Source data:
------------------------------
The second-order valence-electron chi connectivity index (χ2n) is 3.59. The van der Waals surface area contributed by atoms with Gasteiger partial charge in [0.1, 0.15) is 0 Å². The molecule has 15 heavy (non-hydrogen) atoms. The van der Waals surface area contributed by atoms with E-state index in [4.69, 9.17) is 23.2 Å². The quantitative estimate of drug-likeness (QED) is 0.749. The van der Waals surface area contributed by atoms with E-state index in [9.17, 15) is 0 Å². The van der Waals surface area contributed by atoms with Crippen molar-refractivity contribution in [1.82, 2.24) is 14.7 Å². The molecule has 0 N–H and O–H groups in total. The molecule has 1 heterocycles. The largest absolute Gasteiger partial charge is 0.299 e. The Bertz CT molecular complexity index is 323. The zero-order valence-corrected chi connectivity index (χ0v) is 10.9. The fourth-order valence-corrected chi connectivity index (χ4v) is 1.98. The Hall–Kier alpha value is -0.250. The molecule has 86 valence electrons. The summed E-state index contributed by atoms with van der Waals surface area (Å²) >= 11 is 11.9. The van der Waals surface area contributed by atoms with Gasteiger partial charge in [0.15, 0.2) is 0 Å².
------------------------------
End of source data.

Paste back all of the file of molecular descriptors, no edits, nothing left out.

The second-order valence-electron chi connectivity index (χ2n) is 3.59. The van der Waals surface area contributed by atoms with Gasteiger partial charge in [0.1, 0.15) is 0 Å². The molecule has 15 heavy (non-hydrogen) atoms. The van der Waals surface area contributed by atoms with E-state index in [4.69, 9.17) is 23.2 Å². The quantitative estimate of drug-likeness (QED) is 0.749. The van der Waals surface area contributed by atoms with E-state index in [9.17, 15) is 0 Å². The van der Waals surface area contributed by atoms with Crippen molar-refractivity contribution in [1.82, 2.24) is 14.7 Å². The molecule has 0 N–H and O–H groups in total. The molecule has 1 heterocycles. The largest absolute Gasteiger partial charge is 0.299 e. The Bertz CT molecular complexity index is 323. The zero-order valence-corrected chi connectivity index (χ0v) is 10.9. The fourth-order valence-corrected chi connectivity index (χ4v) is 1.98. The Hall–Kier alpha value is -0.250. The molecule has 86 valence electrons. The summed E-state index contributed by atoms with van der Waals surface area (Å²) >= 11 is 11.9. The van der Waals surface area contributed by atoms with Gasteiger partial charge in [0.15, 0.2) is 0 Å².